• Sensor: This gathers the quality of the Wi-Fi network. As a dynamic score, this changes on a 24/7 basis.
  • Call Quality: The system scores the quality of calling in a building from the three major wireless operators: AT&T, Verizon and T-Mobile.
  • Residential Feedback: ROVR Score runs the feedback it gets through an algorithm, generates a report, and provides access to the customer. The building owner can then use the information while improving the score.

Casey says getting access to this data is not simple. “There is not a single owner or operator who readily has access to this data,” he says. “Property owners and operators are good at what they do – owning and operating the property. Most owners have relied heavily on consultants and ISPs to learn about broadband.”

He adds that having insight into internet performance enables property owners to get ahead of potential issues. “This gives them a tool that allows them to make more informed decisions about broadband performance because if they don’t do a good job, it can impact their leasing,” Casey says. “We know that lack of internet for any period can impact people’s mental health, and poor cellular connectivity can be a safety issue.”

Renters Like Bulk Broadband/Rent Bundles

As more consumers cite broadband as a critical factor when deciding to purchase or rent a unit in an existing or new multiple-dwelling-unit (MDU) building, they are keen on bundling bulk broadband internet with their rental costs.

A recent Parks Associates white paper, “Future-Ready Broadband: Ubiquitous Connectivity for MDUs,” written for Cox Communities, revealed that 40 percent of MDU renters in U.S. broadband households are interested in bulk broadband internet bundled with their rent, and 77 percent of those are willing to pay higher rent in exchange for these services.

In addition, Parks found the ownership of smart-home devices among MDU residents is growing. The research firm cited 41 percent of all MDU broadband households owning at least one smart-home device, compared with 34 percent of single-family households. However, smart-home-device adoption among MDU residents correlates with age. Consumers 25 to 34 years old are most likely to adopt smart-home devices, and also are the most likely to live in an MDU.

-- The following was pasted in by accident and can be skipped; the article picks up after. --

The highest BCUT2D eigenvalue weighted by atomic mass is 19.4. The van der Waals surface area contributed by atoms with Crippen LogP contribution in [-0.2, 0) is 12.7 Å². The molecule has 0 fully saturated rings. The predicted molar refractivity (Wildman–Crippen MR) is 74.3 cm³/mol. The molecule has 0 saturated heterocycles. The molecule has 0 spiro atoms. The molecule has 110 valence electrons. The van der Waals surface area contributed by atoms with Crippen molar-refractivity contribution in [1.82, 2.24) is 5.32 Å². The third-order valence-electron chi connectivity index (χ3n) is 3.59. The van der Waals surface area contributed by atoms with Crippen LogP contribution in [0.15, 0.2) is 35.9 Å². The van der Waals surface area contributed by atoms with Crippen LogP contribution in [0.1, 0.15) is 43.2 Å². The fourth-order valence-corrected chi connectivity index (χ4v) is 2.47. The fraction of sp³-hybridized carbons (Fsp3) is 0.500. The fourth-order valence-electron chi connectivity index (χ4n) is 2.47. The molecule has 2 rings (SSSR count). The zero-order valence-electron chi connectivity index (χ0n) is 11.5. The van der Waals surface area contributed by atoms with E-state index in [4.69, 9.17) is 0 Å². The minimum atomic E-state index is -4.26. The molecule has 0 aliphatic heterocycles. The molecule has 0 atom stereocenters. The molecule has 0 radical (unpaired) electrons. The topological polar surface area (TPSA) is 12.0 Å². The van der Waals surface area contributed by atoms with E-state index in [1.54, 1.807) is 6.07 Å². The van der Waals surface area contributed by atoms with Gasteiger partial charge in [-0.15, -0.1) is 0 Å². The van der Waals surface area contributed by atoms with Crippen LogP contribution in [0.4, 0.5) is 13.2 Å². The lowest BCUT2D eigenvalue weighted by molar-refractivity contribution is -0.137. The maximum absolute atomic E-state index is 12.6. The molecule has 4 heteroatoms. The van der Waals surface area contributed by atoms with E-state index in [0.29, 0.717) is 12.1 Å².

Connected devices and smart platforms integrate connected solutions to streamline property management tasks, lower operating costs, attract and retain residents, and increase rental revenues. Sixty-five percent of MDU builders report their business model leverages smart-home technology to distinguish properties and add value.

Likewise, WiredScore, which initially focused on enterprises, now also focuses on residential MDUs. Over time, the company will look at other residential development classes. The WiredScore Home platform works with landlords and property developers to understand, benchmark, improve and promote broadband connectivity.

Since WiredScore launched the platform in the U.S., 20 MDU providers have signed up for WiredScore Home. Today, 30,000 homes have committed to get WireScore certification. WiredScore identifies improvements to help a property owner future-proof its building and reduce the need for costly retrofits during the certification process. WiredScore’s reporting tools keep a property owner abreast of new technology and trends when a building is certified. It also enables residents to potentially have a better broadband experience.